Nishmat's Women’s Health and HalachaIn memory of Chaya Mirel bat R' Avraham

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Toilet Paper

Some of the most common niddah questions arise when a woman finds blood on toilet paper. In most cases, questions revolve around whether discharge found on toilet paper can be assessed based on the leniencies of stains (see here for an extensive discussion of these halachot).

However, if a woman sees blood exit her body when wiping, or sees a quantity of blood on toilet paper that would be difficult to contain in a pantyliner, then that would be considered a blood flow that makes her niddah and is not subject to the laws of stains.

There is no obligation to look at toilet paper, so one way to avoid halachic questions is to avoid looking at it. However, sometimes a woman looks inadvertently, or wants to look in order to be aware of what is happening. This is permissible and will not necessarily make her niddah.

If a woman sees discharge of a niddah color, or a questionable color, on toilet paper, then her status depends on the following factors:

Is she Ashkenazi or Sephardi?

Sephardic authorities (with some exceptions) generally rule that blood on toilet paper does not make one niddah.

For Ashkenazim, the issue is more complicated and the ruling will depend on the factors below.

How soon after urinating did she wipe herself?

According to Ashkenazi rulings, if a woman wiped within seconds of urinating, then we suspect that the sensation of urinating may have masked a hargashah. In that case, barring other mitigating factors, discharge of a niddah color on toilet paper would make her niddah, regardless of its size.

There is a range of opinions as to whether and for how long one needs to wait before wiping in order to be lenient. Some rabbis do not require any delay; others require a minute or more. Our founding rabbinic supervisor, Rav Yehuda Henkin z”l, required a wait of about fifteen seconds.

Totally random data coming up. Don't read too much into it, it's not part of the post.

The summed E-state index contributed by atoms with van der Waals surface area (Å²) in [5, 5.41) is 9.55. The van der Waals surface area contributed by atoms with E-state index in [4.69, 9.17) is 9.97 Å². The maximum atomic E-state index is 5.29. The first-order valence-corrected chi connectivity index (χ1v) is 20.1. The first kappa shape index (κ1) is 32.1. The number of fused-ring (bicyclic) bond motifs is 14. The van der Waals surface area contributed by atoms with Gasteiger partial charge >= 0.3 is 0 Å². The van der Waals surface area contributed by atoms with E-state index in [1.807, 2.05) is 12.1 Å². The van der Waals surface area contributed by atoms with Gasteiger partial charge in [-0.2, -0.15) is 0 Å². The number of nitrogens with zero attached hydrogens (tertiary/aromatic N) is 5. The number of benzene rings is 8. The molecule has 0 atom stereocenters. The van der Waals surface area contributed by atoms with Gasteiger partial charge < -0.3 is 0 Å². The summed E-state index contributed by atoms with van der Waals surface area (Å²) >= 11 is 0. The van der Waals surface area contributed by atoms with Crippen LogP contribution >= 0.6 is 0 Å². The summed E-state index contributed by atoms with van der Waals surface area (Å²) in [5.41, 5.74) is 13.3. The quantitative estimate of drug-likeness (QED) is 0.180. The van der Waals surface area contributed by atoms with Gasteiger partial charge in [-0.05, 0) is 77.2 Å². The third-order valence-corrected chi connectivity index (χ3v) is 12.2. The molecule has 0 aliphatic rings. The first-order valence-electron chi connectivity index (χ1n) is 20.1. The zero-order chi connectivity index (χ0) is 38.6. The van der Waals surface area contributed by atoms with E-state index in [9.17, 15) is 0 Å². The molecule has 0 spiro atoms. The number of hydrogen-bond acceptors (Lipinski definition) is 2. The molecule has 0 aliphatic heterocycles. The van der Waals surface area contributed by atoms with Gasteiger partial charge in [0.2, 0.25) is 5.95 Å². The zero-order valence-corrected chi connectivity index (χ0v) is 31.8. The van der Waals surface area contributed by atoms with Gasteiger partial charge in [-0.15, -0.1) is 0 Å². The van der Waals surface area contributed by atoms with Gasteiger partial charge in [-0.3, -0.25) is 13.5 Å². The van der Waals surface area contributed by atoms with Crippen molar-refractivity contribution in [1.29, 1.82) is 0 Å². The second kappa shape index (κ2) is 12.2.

Our current rabbinic supervisor, Rav Kenneth Auman, recommends waiting fifteen seconds after urinating before wiping. However, he maintains that as long as a woman waited at least a few seconds, she may disregard any discharge found on the toilet paper. This is often the case, unless a woman hurried to wipe herself.

What rulings does she follow regarding toilet paper?

Contemporary authorities generally maintain that toilet paper or tissue, which is flimsy and meant to be discarded immediately after use, is not susceptible to ritual impurity (mekabel tumah). Stains found on such a surface are generally treated leniently.

However, there is a range of opinions regarding blood found on toilet paper used to wipe the vaginal area. Some authorities are strict because wiping is somewhat similar to an internal bedikah or for several other reasons. In some cases, rulings may be more lenient if the toilet paper is colored rather than white, or if the stain is smaller than a gris (about the size of a U.S. dime or an Israeli shekel). Again, we follow the opinion that stains on toilet paper may be disregarded if she waited at least a few seconds between urinating and wiping.

What was the color?

Not all colors make a woman niddah, so another relevant factor is the exact shade seen on the paper and the lighting conditions under which it was seen. For example, artificial light can often make colors appear pink or reddish that would not look that way in sunlight.

In some circumstances, a woman may need to ask a halachic question about the color of discharge found on toilet paper. Though retaining the paper allows for more direct and precise evaluation of the shade, a question about color can be asked even if the paper was already discarded.

Was the Discharge Uterine?

A last relevant factor is whether there is another possible explanation for the bleeding. For example, a woman with a urinary tract infection or yeast infection may have bleeding attributable to the infection. So too, a woman might have hemorrhoids or a vaginal lesion to which the bleeding could be attributed. If bleeding is not from the uterus, or can be attributed to a wound, it is considered dam makkah, not dam niddah.

Please see our page on Dam Makkah for a discussion of the laws that apply when a woman suspects that her bleeding is from a non-niddah source.

Other Surfaces

Wipes are treated like toilet paper with respect to these halachot.

Cases in which blood is seen on the toilet bowl or seat, or in the water are generally treated leniently. But when blood is found on any of them within seconds of urinating, and a woman follows Ashkenazi halachic rulings, a question should be asked.

This page was updated on 22 January, 2024.

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